Arrivals up, but length of stay and spending down

Tourists have long flocked to Nepal to see the diversity of natural beauty. Adventure lovers have been attracted by a wide range of activities such as mountaineering, trekking and white-water rafting at the foot of the Himalayan range and home to the planet’s highest peaks.

In the last one decade, tourist arrivals in Nepal have jumped 137 percent to 803,092 in 2012. But, in a potentially damaging blow to the economy, there has been a sharp reduction in tourist length of stay and spending. According to government statistics, Nepal used to receive 338,132 tourists in 2003, and their average spending was $79.10 per day per person. In 2012, per day spending of a tourist has dropped to a 16-year low of $35.60.

In fact, experts and industry insiders say that promotional campaigns and branding of Nepal’s tourism has not been effective to lure high-end travellers. Lack of effective branding has also placed Nepal in the 112th spot among 140 countries in the tourism competitiveness index.

The Travel and Tourism Competitiveness Report 2013 (TTCR) published by the World Economic Forum shows that among the South Asian countries, Nepal is way below India and Sri Lanka that are 65th and 74th in the rankings, despite Nepal’s natural allure and being among the top 25 least restrictive destinations to visit.

Last week, Amitabh Kant, who is credited for leading the successful Incredible India campaign, anticipated that destination positioning and branding idea of Nepal is not effective, and this has cost Nepal to sell its products very cheaply. “There are few destinations like Nepal endowed with all natural gifts and has tremendous potential to grow. But Nepal needs to signify the gap between the performance and potential,” Kant said during a tourism conference here.

As the travelling habit of people in the world is changing gradually, Kant said that like in the past, seaside holidays and package holidays are not very popular among travellers now. “The travel scenario is shifting as industry is seeing more people being attracted to ecotourism.” Branding obviously plays a key role in promoting a destination as it inspires visitors to travel. In the context of Nepal, industry insiders say that Nepal has been selling the same brand since the last one decade. Presently Nepal has been branded under the slogan “Naturally Nepal-Once Is Not Enough”.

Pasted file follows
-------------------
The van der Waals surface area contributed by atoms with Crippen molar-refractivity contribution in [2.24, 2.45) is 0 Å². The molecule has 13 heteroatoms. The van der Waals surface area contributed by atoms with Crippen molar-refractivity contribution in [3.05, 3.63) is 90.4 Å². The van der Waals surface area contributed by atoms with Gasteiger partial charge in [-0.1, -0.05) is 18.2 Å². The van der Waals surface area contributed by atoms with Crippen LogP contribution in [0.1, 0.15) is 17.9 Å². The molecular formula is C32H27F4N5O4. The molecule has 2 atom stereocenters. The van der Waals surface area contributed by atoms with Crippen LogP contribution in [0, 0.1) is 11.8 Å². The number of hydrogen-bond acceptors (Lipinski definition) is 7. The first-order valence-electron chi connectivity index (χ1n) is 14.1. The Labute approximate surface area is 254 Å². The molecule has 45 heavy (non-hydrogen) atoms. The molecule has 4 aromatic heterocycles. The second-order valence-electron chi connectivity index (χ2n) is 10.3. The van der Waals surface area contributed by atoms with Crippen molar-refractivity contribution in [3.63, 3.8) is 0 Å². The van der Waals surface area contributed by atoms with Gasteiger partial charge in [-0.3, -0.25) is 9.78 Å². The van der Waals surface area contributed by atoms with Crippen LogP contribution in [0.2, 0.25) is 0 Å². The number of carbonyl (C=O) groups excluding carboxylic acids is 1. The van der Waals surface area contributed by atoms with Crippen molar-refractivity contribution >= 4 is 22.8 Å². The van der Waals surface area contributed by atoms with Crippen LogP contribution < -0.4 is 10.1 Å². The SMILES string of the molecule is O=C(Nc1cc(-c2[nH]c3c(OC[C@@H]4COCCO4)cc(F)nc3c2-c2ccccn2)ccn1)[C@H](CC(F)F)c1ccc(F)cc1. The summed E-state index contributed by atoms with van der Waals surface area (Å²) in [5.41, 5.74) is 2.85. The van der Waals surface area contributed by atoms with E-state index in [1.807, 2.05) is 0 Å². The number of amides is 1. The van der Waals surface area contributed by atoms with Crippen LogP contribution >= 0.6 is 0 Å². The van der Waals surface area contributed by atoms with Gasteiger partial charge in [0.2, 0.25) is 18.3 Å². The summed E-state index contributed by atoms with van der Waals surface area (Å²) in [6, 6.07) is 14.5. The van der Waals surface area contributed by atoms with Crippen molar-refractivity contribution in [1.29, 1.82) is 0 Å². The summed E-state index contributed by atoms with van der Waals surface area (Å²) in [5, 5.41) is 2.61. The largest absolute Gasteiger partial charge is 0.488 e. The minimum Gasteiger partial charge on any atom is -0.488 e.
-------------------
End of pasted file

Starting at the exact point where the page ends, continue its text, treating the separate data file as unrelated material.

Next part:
The TTCR shows that Nepal is ranked 78th in terms of effectiveness of marketing and branding to attract tourists. “Obviously, brands matter in the tourism market. And it’s also a fact that branding has a certain life,” says Aditya Baral, spokesperson of the Nepal Tourism Board, a body responsible for promoting Nepal in the domestic and global arenas. “We have been selling the same brand since the last seven-eight years, and the time has come to review it in line with the changing scenario,” says Baral.

Tourist perceptions of Nepal have too often been stereotyped with picturesque landscapes and Himalayan images. Although these perceptions have value, Nepal needs other perceptions that better recognize Nepal as a high-value destination, says Hari Sarmah, the CEO of the Nepal Association of Tour and Travel Agents (NATTA).

Tourism experts say that Nepal’s tourism industry earning could grow 20-fold to Rs 600 billion annually within the next five years from the current Rs 30 billion, if it is marketed as a high-value destination.

The tourism sector suffered a decline since 2001 when tourist arrivals dropped 23 percent to 275,468 in 2002. However, it started to pick up momentum when arrivals touched the 500,000 mark in 2007.

In 2010, the government, in coordination with the private sector, launched a campaign Nepal Tourism Year 2011 with a target to host 1 million tourists. Although the target was missed, it was considered successful in garnering political understanding among leaders who had committed not to organize strikes during the entire campaign.

However, scores of emerging problems like the airport not being up to the mark, poor performance of the national flag carrier, frequent air disasters, vulnerable road conditions, technology and poor internet access have become a major worrying factor to sustain growth in the upcoming days.

source: ekantipur, 27 Sept 2013

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